3. Allow the swab to soak in the extraction buffer for 1 minute prior to the next step. Squeeze out as much liquid as possible from the swab by pinching the slide of the flexible extraction tube as the swab is removed. At least 1/2 of the extraction buffer solution must remain in the tube for adequate capillary migration to occur.
4. Discard the swab in a suitable bio-hazardous waste container, then fit on the extraction tube tip onto the extraction tube.
5. Remove the test cassette from its sealed pouch, and place it on a clean and level surface. To obtain a best result, the assay should be performed within one hour.
6. Add 3 drops (approx. 100μl) of extracted specimen from the extraction tube to the specimen well on the test cassette. Please avoid trapping air bubbles in the specimen well and do not drop any solution in observation window.
7. Wait for the coloured line(s) to appear. The result should be read at 15 minutes, do not interpret the results after 20 minutes. Note: It is suggested not to use the buffer, beyond 6 months after opening the vial.
For the full instructions on how to use this test kit please click here.
1. For professional in vitro diagnostic use only. Do not use after expiration date.
2. Do not eat, drink or smoke in the area where the specimens or kits are handled.
3. Handle all specimens as if they contain infectious agents. Observe established precautions against microbiological hazards throughout all procedures and follow the standard procedures for proper disposal of specimens.
4. Wear protective clothing such as laboratory coats, disposable gloves and eye protection when specimens are assayed.
5. The used test should be discarded according to local regulations.
6. Humidity and temperature can adversely affect results.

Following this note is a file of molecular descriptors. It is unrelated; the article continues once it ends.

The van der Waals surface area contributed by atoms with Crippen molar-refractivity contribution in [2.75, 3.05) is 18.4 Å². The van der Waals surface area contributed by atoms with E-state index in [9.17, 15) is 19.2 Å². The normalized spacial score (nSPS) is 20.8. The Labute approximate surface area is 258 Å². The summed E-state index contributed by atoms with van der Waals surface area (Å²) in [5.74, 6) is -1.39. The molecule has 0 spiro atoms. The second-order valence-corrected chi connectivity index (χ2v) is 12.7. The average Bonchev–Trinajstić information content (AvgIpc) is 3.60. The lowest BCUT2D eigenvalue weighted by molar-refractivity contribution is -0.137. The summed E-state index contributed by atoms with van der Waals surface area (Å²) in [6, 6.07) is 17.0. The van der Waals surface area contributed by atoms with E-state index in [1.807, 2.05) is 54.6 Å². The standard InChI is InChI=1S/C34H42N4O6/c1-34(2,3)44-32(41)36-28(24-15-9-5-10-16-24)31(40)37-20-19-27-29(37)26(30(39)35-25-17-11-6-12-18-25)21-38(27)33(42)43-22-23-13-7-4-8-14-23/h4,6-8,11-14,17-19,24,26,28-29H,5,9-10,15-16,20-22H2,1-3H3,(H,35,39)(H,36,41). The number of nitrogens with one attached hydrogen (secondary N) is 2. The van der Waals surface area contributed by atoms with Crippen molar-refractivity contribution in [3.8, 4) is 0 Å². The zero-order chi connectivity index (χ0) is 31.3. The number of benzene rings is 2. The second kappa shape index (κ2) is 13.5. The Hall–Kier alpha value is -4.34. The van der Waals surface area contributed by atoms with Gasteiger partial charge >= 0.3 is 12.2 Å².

7. Do not exchange or mix buffer and test cassettes from kits of different lots.
8. Be sure to add sufficient extracted specimen to the cassette’s specimen well. Invalid result may occur if inadequate extracted specimen is added.
What is a yeast infection of the skin? A yeast infection occurs when yeast-like fungi called candida grows on the skin causing a red, scaly, itchy rash to develop. There are more than 20 different types of candida and they most grow harmlessly on our skin but in warm, moist, creased areas such as armpits, […]
What is trichomonas vaginalis? Several different organisms can cause vaginal discharge and irritation (vaginitis). The most common organisms being :- The parasite, trichomonas vaginalis. The bacteria gardnerella vaginalis (bacterial vaginosis). The yeast candida (that causes thrush). Trichomonas Vaginalis (T.V.), ‘trich’ or trichomoniasis is a sexually transmitted infection (STI) caused by a tiny parasite. T.V. mostly […]
What is thrush infection? Thrush is the term used for a common infection caused by a yeast like fungus called candida albicans. Thrush infection is also known as candidiasis. Vaginal thrush is a very common infection that affects women of all ages and most women will get thrush at least once during their lives. […]